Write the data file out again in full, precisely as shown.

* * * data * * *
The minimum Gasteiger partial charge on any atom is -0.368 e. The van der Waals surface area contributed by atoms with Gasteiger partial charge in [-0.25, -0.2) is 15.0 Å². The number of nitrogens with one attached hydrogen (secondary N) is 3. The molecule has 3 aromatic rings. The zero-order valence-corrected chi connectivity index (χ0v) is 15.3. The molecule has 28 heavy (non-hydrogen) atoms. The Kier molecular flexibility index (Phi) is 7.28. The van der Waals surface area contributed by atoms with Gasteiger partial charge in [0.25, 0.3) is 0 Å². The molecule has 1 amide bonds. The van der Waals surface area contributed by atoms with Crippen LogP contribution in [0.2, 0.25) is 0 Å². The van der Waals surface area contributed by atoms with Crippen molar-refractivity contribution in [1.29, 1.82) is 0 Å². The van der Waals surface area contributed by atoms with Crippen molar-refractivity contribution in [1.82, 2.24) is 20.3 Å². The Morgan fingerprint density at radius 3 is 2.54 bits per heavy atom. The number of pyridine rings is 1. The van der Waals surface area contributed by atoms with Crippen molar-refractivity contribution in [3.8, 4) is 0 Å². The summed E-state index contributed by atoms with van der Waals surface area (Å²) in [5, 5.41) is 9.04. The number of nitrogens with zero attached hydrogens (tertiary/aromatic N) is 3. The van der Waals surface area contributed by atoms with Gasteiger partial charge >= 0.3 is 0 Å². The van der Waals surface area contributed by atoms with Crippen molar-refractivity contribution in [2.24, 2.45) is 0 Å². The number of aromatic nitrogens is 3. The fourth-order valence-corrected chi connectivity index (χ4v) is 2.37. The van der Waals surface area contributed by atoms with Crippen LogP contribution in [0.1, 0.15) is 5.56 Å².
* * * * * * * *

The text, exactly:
The minimum Gasteiger partial charge on any atom is -0.368 e. The van der Waals surface area contributed by atoms with Gasteiger partial charge in [-0.25, -0.2) is 15.0 Å². The number of nitrogens with one attached hydrogen (secondary N) is 3. The molecule has 3 aromatic rings. The zero-order valence-corrected chi connectivity index (χ0v) is 15.3. The molecule has 28 heavy (non-hydrogen) atoms. The Kier molecular flexibility index (Phi) is 7.28. The van der Waals surface area contributed by atoms with Gasteiger partial charge in [0.25, 0.3) is 0 Å². The molecule has 1 amide bonds. The van der Waals surface area contributed by atoms with Crippen LogP contribution in [0.2, 0.25) is 0 Å². The van der Waals surface area contributed by atoms with Crippen molar-refractivity contribution in [1.29, 1.82) is 0 Å². The van der Waals surface area contributed by atoms with Crippen molar-refractivity contribution in [1.82, 2.24) is 20.3 Å². The Morgan fingerprint density at radius 3 is 2.54 bits per heavy atom. The number of pyridine rings is 1. The van der Waals surface area contributed by atoms with Crippen molar-refractivity contribution in [3.8, 4) is 0 Å². The summed E-state index contributed by atoms with van der Waals surface area (Å²) in [5, 5.41) is 9.04. The number of nitrogens with zero attached hydrogens (tertiary/aromatic N) is 3. The van der Waals surface area contributed by atoms with Gasteiger partial charge >= 0.3 is 0 Å². The van der Waals surface area contributed by atoms with Crippen molar-refractivity contribution in [2.24, 2.45) is 0 Å². The number of aromatic nitrogens is 3. The fourth-order valence-corrected chi connectivity index (χ4v) is 2.37. The van der Waals surface area contributed by atoms with Crippen LogP contribution in [0.1, 0.15) is 5.56 Å².